A/V Room









Criminal - Gregory Jacobs Q&A

Compiled by: Jack Foley

Q: How many times did you see the original movie on which Criminal is based, Nueve Reinas (Nine Queens)?
Once or twice. But I loved it and that's why I wanted to take a crack at it. I had been thinking about doing a movie in which L.A. was kind of a character in a film…and I'd always been a fan of con, caper pictures and this seemed like an opportunity to marry the two things that I was really interested in.

Q: Why did it take so long from being a first assistant director (AD) to finally getting your own directing project?
I was making films as an 11-year-old, you know, borrowing my dad's super 8 camera and taking classes. Then when I was going to college, I took a semester off to work on this film for John Sayles who was an idol of mine. I was a production assistant and I saw the woman who was the first AD.
I kept thinking that she gets to be next to the director all the time and to help make decisions and if I'm not going to direct right away, that looks like a good job to do.
Then I became a first AD and really loved it. I felt like I went to graduate film school for a decade working with all these people who I really admired. They were great mentors.
Honestly, I never would have been mature enough to direct a movie in my early 20s. People like Steven Soderbergh or Paul Thomas Anderson have that maturity at a younger age that I'm not sure I had. But I felt like I could pull it off now and I hope I did.

Q: Steven Soderbergh and George Clooney are also producers of this movie. How involved did they get when you were directing this film?
They were the perfect producers. They helped me by supporting my decision when I said, 'this is what I want to do and this is how I want to do it'.
They were fantastic at helping me get financing and getting it green lit because obviously, having their names attached meant a lot. But they also trusted me enough to just go off and make the movie. I screened it for them during editing and they gave me their notes, so they were perfect producers in that way.

Q: What about Maggie?
Maggie, the same. She was the first choice once I knew that John was willing to do the movie and once Diego agreed to do the movie.

Q: What is the value of doing a re-make of a film?
I really love the original and I don't really have a problem with re-makes in general.
On Broadway, there's a whole category called revival where people put on the same play over and over. I wanted to do it because I felt like I could take this great piece and kind of make it my own, bring my own ideas and sort of bring LA into this story.
I had the translation of Nine Queens when I was writing the script so there was stuff I worked off of and I watched the movie a few times, but I knew, visually, I wanted it to be different because I wanted to stylize it more after an American film from the '70s.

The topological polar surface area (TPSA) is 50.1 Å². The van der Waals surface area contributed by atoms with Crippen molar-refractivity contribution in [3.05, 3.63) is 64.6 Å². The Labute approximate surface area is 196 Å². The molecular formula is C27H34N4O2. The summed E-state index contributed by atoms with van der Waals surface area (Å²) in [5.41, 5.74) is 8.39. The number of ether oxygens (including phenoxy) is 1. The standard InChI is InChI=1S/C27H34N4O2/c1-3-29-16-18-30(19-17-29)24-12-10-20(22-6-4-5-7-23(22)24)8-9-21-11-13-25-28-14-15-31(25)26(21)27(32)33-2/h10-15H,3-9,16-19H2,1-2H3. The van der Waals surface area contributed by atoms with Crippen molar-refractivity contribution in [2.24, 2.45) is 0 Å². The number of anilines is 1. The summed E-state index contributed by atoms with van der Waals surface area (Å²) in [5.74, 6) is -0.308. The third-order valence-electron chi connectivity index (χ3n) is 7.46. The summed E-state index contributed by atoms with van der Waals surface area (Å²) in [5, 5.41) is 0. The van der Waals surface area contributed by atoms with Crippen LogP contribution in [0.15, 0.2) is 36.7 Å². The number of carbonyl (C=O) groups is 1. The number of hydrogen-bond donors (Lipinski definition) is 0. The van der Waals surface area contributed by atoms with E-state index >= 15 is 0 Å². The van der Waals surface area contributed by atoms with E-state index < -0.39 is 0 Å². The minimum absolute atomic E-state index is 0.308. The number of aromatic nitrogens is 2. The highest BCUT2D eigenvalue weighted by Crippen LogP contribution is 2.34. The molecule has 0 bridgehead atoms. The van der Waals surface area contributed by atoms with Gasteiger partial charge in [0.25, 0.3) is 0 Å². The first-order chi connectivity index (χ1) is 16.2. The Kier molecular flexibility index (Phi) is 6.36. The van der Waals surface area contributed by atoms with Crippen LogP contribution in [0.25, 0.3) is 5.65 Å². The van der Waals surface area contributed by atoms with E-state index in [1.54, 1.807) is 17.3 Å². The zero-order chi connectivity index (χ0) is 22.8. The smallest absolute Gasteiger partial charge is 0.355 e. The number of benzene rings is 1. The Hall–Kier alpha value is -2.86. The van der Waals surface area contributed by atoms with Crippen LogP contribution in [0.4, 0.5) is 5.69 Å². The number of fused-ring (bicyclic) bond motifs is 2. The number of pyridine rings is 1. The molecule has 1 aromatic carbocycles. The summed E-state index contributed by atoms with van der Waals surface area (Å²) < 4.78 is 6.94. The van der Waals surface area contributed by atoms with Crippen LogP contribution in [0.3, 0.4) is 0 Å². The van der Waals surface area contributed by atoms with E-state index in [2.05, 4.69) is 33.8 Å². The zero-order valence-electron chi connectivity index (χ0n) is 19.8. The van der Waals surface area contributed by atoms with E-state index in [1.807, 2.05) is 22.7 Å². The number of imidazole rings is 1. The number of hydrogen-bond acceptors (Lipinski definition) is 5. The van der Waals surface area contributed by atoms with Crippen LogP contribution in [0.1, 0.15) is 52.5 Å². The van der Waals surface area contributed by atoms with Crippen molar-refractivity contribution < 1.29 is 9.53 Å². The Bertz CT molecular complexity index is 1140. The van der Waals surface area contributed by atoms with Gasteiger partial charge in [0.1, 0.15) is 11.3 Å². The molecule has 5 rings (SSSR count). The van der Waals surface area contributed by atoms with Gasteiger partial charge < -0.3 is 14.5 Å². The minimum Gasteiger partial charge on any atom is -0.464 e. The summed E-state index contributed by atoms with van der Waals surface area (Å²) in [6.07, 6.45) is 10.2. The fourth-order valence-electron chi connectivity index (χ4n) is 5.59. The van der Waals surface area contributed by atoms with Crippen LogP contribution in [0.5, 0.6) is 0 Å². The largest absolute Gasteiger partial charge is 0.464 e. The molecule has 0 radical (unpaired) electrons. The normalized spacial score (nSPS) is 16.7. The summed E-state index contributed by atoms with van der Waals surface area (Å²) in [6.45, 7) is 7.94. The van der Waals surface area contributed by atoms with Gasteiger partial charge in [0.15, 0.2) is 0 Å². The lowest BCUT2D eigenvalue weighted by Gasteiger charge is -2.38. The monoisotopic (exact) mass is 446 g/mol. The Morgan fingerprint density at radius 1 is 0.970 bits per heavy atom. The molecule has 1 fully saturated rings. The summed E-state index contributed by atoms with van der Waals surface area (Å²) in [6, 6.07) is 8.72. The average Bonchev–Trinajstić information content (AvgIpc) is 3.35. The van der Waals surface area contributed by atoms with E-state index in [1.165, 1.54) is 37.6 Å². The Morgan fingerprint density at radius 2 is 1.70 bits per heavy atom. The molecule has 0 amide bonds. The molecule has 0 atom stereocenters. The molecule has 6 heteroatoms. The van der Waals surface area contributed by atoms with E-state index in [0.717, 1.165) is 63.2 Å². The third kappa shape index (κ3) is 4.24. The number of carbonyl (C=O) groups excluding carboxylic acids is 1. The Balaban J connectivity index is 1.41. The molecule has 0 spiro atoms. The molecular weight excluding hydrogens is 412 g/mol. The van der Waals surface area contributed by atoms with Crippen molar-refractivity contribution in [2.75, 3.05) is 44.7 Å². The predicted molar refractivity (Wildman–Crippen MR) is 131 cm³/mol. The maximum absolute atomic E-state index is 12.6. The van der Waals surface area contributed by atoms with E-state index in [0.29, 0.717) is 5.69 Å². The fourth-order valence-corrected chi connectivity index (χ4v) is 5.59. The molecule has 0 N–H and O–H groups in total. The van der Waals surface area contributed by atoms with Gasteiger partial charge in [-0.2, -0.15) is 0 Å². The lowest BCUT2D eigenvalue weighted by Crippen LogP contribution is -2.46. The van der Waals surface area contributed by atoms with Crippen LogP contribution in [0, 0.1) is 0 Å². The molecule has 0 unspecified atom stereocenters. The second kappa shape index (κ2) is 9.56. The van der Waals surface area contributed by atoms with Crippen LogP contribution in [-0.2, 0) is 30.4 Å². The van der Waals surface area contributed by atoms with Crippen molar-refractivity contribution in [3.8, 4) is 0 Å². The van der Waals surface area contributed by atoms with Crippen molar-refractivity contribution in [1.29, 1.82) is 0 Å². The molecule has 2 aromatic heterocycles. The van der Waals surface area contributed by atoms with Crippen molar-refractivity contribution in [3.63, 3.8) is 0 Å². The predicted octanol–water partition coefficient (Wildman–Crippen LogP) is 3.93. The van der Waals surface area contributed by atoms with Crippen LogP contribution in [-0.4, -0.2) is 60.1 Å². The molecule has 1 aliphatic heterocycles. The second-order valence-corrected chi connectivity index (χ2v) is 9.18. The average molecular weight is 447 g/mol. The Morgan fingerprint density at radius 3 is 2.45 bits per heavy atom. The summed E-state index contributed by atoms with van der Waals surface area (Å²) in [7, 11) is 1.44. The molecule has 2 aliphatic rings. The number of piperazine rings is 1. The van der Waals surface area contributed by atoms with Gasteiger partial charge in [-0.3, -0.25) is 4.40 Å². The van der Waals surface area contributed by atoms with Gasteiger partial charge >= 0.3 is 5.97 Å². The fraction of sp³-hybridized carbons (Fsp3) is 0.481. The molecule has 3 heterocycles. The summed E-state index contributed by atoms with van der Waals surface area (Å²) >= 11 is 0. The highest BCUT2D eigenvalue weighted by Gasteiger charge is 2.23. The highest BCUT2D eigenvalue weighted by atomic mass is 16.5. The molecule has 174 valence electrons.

I wanted it to be more Midnight Cowboy and French Connection, with long lenses and have this naturalistic feel.
I had enough pressure on myself in that this was my first film as a director so I didn't put on the added pressure that this is a re-make. I think that my AD background helped me get through it because we had a really short schedule.

Q: Can you talk about casting this film?
I really had John and Diego in mind when I was writing it. I felt that John was an incredible actor who has this huge body of work, but I'd never seen him do anything quite like this. He was sort of my one and only choice, so I was thrilled that he agreed to do it.
I cast Diego because I wanted to make LA as real as I felt I could with its issues of race and class and the stratification of the city into the movie, so I wanted to make the casting as multi-cultural as I could because I feel like that's LA in the 21st century.
It's this dysfunctional, multicultural place so I really wanted the younger guy to be Latino and I'm a huge fan of Diego’s, so I felt he was perfect.

Q: Why do you like Nine Queens that much?
I think it's a great con movie. The script is great and the performances are great. I put it right up there with a lot of great classic con movies.

Q: You’ve worked with such directors as Steven Soderbergh and Richard Linklater. Can you tell us what you’ve taken from them and the other directors you’ve worked with?
It's funny, I can't think specifically what I've taken from them but I think it's lots of different things from each of the people I've worked with over the years. I just tried to absorb as much as I could and try to cherry pick those things depending on the situations. The most obvious would be to always strive for something better. I mean, the really smart guys like Steven and Richard are inspirational in the fact that they're always trying to do good work.

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